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the non-argument co-indexed subject in the Spanish (2a) need not be filled with a pronoun because null subject languages allow for the position to be null. The third property of the [+NSP] is the apparent that-trace filter violations, illustrated in the following: (3) a. b. c. d. *Whoi does the FBI think [CP ti that [IP ti killed the president]]? Whoi does the FBI think [CP ti [IP ti killed the president]]?

¿Quiéni cree el FBI [CP ti que [IP proi mató tI al presidente]]? *¿Quiéni cree el FBI [CP ti [IP proi mató ti al presidente]]?

The English sentence (3a) is ungrammatical due to the violation of ECP. Proper government of the wh-trace, t—left in subject position—is blocked because of the presence of the complementizer that in COMP. But once the complementizer that is deleted in (3b) the trace in CP properly governs the original one. In the Spanish (3c), pro is extracted from post-verbal position, allowing the trace to be properly governed by the lexical verb matar.

3 What is ‘multicompetence’? The term ‘competence,’ as described by Chomsky (1965), denotes the mental representation of linguistic rules that constitute a person’s internal grammar and includes implicit knowledge of what constitutes grammatical sentences. Cook (1991) builds from the term ‘competence’ to derive the term ‘multicompetence’—“the compound state of a mind with two grammars” (p. 112)—, which is different from the state of mind with one grammar, monocompetence. In 1992, Cook further states that the start of multicompetence within the UG model would be when the L2 learner’s linguistic

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competence starts to differentiate between the L1 and L2 parameter settings (1992, p. 581). The term multicompetence stems from Cook’s research in language acquisition, specifically the poverty-of-the stimulus argument (1991), in which he argued that it “is not so much how the child learns a grammar with a setting for each parameter as how the child learns one or more grammars with one or more settings for each parameter— multicompetence” (1992, p. 558). One of the questions Cook addresses with respect to multicompetence is whether bilinguals’ and/or L2 learners’ language systems are independent of each other, or not in the same “mind.” In his review of psycholinguistic research with multilingual people, he provides evidence that lexicon is, in fact, a single system (Beauvillain & Grainger, 1987; Caramazza & Brones, 1979); that L1 competence is not cut off during L2 processing (Altenberg & Cairns, 1983; Blair & Harris, 1981); and that the multilingual’s brain appears to store both languages in the same areas (Paradis, 1989). A second question Cook (1992) addresses is how multicompetence differs from monocompetence in terms of a “state of mind.” He approaches this question in four ways. First, to examine the hypothesis that L2 users differ from monolinguals in knowledge of the L1, he reviews the phonological work of Flege (1987) (L2 French, L1 English), Nathan (1987) (L2 Spanish/English), and Obler (1982) (Hebrew/English bilinguals) showing that L2 learners’ linguistic competence might have an effect on that speakers’ L1 competence because L1/L2 bilingual adults produce and perceive differently than L1 and L2 monolinguals on the same tasks. Cook also reviews the studies of CaskeySirmons and Hickson (1977) (L1 Korean, L2 English) and Magiste (1979) (L1 German,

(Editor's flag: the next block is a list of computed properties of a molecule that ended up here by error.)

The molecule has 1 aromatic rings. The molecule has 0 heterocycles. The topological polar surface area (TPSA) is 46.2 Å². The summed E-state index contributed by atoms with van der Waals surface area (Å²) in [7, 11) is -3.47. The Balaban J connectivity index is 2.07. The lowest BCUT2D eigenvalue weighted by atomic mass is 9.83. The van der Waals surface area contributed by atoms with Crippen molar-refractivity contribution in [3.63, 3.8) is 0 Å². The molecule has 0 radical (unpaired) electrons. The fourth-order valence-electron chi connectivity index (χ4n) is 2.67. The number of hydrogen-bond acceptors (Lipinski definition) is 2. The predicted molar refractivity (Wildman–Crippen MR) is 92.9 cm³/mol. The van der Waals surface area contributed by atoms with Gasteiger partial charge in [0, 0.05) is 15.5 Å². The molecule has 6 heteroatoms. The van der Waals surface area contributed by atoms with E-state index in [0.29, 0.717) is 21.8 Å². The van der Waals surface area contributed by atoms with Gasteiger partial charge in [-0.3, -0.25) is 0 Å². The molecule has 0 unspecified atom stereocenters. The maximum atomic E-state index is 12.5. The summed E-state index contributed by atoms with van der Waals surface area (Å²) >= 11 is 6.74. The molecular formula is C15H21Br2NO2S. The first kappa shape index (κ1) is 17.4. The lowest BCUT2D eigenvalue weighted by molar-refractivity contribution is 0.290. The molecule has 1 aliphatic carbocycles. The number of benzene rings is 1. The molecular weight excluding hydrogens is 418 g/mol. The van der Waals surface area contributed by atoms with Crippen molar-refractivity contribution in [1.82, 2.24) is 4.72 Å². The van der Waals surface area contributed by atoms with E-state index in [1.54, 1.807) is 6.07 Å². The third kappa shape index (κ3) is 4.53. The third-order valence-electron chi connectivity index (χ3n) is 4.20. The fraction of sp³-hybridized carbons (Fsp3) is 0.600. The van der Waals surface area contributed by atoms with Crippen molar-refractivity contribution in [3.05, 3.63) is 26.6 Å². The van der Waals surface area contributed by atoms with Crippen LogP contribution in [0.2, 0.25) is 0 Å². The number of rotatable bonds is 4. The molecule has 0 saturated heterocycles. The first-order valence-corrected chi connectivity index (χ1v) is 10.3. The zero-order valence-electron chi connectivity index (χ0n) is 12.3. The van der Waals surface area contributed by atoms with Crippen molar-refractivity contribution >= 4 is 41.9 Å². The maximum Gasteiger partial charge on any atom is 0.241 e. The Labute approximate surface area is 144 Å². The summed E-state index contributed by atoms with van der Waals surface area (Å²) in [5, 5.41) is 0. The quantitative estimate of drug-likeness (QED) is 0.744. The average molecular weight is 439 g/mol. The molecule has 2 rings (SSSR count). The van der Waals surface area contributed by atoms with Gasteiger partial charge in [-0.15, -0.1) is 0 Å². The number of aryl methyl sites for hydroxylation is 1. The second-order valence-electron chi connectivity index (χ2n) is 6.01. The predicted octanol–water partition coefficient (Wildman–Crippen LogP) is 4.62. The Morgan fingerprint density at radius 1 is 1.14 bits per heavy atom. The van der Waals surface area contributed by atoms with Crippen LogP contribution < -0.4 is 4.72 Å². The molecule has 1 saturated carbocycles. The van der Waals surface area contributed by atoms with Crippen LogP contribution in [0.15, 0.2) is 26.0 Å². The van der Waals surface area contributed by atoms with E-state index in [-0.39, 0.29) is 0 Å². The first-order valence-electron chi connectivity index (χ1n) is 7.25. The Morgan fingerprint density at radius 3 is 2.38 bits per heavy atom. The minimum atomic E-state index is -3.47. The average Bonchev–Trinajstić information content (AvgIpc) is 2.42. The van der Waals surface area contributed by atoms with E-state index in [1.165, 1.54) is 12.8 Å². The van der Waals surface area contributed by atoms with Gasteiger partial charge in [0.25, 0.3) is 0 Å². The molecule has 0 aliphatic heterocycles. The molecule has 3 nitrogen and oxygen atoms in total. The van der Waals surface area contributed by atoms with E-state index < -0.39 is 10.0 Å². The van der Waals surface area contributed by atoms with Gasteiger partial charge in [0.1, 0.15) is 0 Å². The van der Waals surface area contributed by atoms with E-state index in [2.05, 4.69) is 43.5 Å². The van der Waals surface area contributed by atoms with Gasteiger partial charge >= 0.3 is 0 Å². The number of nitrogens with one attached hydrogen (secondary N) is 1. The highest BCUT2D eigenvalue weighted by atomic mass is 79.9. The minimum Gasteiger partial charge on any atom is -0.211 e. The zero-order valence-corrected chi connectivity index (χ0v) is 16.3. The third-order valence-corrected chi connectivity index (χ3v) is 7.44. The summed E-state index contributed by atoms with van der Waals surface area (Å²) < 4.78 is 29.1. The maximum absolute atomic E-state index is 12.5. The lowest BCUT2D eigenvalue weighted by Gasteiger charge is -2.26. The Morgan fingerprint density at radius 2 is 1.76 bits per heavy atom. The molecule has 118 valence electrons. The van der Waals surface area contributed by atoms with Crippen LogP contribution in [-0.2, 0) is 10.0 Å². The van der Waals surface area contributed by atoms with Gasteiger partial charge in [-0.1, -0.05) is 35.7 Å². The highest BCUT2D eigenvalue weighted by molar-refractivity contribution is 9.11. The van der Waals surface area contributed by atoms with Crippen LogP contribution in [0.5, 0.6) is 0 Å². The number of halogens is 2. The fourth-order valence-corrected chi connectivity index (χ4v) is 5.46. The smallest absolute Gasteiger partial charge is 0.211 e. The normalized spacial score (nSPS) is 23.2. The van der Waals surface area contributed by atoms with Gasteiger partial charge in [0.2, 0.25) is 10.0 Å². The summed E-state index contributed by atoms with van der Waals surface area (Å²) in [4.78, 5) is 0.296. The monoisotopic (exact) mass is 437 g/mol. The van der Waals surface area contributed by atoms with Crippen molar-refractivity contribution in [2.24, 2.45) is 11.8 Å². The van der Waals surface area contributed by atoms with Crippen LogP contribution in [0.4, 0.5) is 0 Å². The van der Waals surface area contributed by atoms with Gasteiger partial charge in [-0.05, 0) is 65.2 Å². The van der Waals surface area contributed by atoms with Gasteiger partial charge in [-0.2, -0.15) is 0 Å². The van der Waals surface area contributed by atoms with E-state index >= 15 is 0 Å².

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L2 Swedish), which respectively demonstrate that bilinguals’ L1 vocabulary is affected by their second language, and that bilinguals’ rate on production and comprehension tasks is much slower than that of monolinguals. Cook concludes that “multicompetence in some respects contains a different state of L1 knowledge” (p. 561). A second way in which Cook (1992) addresses the question of whether multicompetence is a different state of mind than monocompetence is by showing that people who know an L2 have a different metalinguistic awareness from people who know only an L1. A brief review of the bilingual studies of Ianco-Worrall (1972) (Afrikaans/English children), Ben-Zeev (1977) (Hebrew/Spanish), Galambos and Hakuta (1988) provide evidence that bilinguals have an enhanced metalinguistic awareness over monolinguals. Cook concludes that L2 users are more consciously aware of language in comparison to monolinguals. A third way in which Cook (1992) addresses the question of difference is by outlining the differences in the cognitive processes of multicompetent and monocompetent individuals. In a review of the limited extant research in this area, Cook highlights work by Landry (1974), who found that L2 learners, after being in a five year FLES program, scored higher on standard tests of divergent thinking (which value flexibility, originality, and fluency) than monolinguals. Lambert, Tucker, and d’Anglejan (1973) provide evidence to suggest the existence of higher creativity of “unusual uses” in children who were enrolled in immersion schools as compared to monolingual children. Peal and Lambert (1962) found that on verbal and nonverbal IQ tests, bilingual children outperformed monolingual children. Cook suggests that these results found among advanced L2 learners are indicative of their different cognitive processes.